Calendula & Honey Funnel Cake Recipe
Crispy & Sweet Calendula and Honey Funnel Cake recipe with Edible Flowers. The batter is drizzled through a funnel and deep-fried into puffy deliciousness
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It’s been years since I had funnel cake. It’s one of those dishes that goes hand in hand with a holiday or event – in this case, American county fairs. Part of the fun of these crispy treats is having them served up to you warm and brown and still grinning at having watched them being made. The way that’s done is with batter drizzled through a funnel and into a hot pan of oil. The stream of batter flowing into the pan creates a bubbly and twisty design that’s perfect for sprinkling with sugary toppings.
This calendula funnel cake recipe is an edible flower take on classic funnel cakes. You make it in the same way as other funnel cake recipes but it includes calendula flower petals in the batter. They add a touch of golden color but also a mild flavor that’s absolutely delicious. You can also decorate the tops of the funnel cakes with more calendula petals, either fresh or dried.
Homegrown Calendula Flowers
Although you can purchase dried calendula petals, you can also grow your own. Calendula is very easy to grow from seed and will grow in most gardening zones. Once you have a patch going, they’ll re-seed themselves for years to come. The best thing of all, the more flowers you pick, the more they produce.
All calendula flower varieties are edible, and you can pluck the petals fresh and use them in salads, desserts, cakes, and bread. It’s also easy to dry calendula flower petals to use for recipes throughout the year. For edible purposes, pluck the petals from each flower and discard the stem and center disc. They are too strong in flavor for food recipes. Spread the petals on a paper plate, or a drying rack, and air dry in a warm, dry, and dim place until bone dry. Store in jars or sealed bags until you need them, and they’ll last for at least a year.
More Calendula Ideas
Calendula & Honey Funnel Cake
- 1 cup Milk
- 1/4 cup dried Calendula flowers (or 1/2 cup fresh)
- 1 Tbsp Honey
- 1 Egg free range
- 1 Tbsp white Sugar
- 1 tsp Baking powder
- 1/4 tsp fine Sea salt
- Powdered sugar and honey for drizzling
- Calendula flower petals
- Groundnut oil for deep frying
- Pour the oil into a medium sized pan to a depth of 1.5 inches. Bring the oil up to about 350°F / 175°C while you’re making the batter.
- Using a stick (immersion) blender, pulse the flower petals into the milk until only tiny bits are visible. Please note that you should only use the petals and not the stem, leaves, or centre of the flower. Next, mix the egg and honey in and blend well. Add the dry ingredients in and mix well so that no lumps, bumps, or dry bits are visible.
- heck that the oil is at 350°F / 175°C with a Kitchen Thermometer. Take a funnel into your hand and with your finger pressed over the opening, fill it up with a ladle full of batter. Bring the funnel over the pan and move your finger so that the batter flows out and into the hot oil. Move the batter around in an area the same size you’d like your cakes and then close the funnel with your finger and set it aside when you have enough batter bubbling away.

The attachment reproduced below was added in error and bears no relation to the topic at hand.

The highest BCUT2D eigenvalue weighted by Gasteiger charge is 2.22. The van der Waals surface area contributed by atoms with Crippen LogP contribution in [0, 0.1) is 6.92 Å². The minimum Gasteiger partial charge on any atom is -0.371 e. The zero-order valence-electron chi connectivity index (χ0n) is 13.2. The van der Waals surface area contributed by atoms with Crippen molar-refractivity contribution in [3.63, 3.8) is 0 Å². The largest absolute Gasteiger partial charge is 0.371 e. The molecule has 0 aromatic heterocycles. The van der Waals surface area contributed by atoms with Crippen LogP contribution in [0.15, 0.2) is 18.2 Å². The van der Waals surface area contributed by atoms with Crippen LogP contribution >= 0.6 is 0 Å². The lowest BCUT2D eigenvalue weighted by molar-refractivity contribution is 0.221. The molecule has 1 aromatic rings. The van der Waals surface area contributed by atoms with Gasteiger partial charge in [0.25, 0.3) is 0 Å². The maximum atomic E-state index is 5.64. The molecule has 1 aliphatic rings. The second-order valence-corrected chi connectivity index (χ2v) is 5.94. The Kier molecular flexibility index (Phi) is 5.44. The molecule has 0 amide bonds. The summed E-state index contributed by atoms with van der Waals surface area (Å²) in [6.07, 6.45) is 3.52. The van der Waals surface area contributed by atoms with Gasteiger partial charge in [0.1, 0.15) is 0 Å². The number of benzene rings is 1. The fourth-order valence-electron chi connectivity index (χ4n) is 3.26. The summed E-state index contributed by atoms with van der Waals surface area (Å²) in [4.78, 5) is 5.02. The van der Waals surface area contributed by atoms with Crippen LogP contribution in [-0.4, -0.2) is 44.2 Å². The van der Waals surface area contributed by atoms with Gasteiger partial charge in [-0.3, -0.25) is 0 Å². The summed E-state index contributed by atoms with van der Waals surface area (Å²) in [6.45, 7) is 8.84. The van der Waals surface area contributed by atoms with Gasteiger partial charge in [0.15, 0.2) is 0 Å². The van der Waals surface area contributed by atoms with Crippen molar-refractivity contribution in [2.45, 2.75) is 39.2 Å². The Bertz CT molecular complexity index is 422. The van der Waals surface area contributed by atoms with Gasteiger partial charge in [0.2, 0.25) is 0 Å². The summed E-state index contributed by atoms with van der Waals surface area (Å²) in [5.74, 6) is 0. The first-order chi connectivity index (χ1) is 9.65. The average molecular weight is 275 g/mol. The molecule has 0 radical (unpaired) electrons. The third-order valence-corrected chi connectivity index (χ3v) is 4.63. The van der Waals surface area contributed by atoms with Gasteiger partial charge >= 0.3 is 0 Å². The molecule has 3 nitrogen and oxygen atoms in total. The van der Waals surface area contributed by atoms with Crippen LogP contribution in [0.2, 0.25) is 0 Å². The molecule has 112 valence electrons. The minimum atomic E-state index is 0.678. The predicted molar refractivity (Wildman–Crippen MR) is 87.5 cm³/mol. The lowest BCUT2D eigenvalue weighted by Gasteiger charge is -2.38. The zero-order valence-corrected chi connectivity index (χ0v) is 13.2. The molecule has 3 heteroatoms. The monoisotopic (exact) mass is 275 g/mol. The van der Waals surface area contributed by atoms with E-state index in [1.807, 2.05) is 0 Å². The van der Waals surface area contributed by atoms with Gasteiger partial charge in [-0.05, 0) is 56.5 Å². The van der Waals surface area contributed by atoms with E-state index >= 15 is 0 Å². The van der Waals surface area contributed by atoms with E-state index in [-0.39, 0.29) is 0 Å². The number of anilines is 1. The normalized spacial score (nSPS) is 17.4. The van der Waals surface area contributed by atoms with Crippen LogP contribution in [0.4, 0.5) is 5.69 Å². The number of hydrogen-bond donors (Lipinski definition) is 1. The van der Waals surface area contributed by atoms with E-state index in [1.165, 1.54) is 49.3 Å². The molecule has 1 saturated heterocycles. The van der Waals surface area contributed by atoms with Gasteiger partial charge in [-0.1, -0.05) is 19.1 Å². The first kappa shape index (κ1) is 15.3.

- Allow the batter to fry until the edges are golden brown, then flip it over and let the other side cook until brown. Remove the cake from the pan and set it on a paper towel to drain and cool for a minute.
- Once slightly cooled, drizzle the funnel cake with honey and then dust it with powdered sugar. Calendula petals, dried or fresh, will add extra flavour and interest. Serve immediately.
For even more edible flower inspiration, head over here for more recipe ideas.
Wow! Can’t wait to try making this, sounds delicious!
This recipe is even better if you use fresh calendula petals — hope you enjoy this edible flower treat!
I have never eaten funnel cake, it looks really interesting. Loving your use of the calendula petals
If you make this recipe you're in for a treat!
Sounds interesting Tanya…I have never eaten 'funnel cake' and I am a little unsure about your description of using a 'funnel'…can you perhaps give me a link to one so I can try and get my heqad around what you are saying??
It's actually an easy method but perhaps difficult to explain in words. Imagine holding a kitchen funnel in your hand and then using a finger on the outside of the funnel to plug the hole at the bottom – now anything you pour into the funnel can't get out. Fill the funnel up with batter and then release batter and plug up the hole again with your finger when you've put enough in the pan.
Alternatively, just pour the batter into a measuring cup with a spout and pour the desired amount into the pan. The funnel is better though since the stream of batter will be finer.
Sounds yummy – thanks. I'm going to make it on the most miserable of winter days to lift the spirits :)
The most miserable of winter days can't be that bad in South Africa :)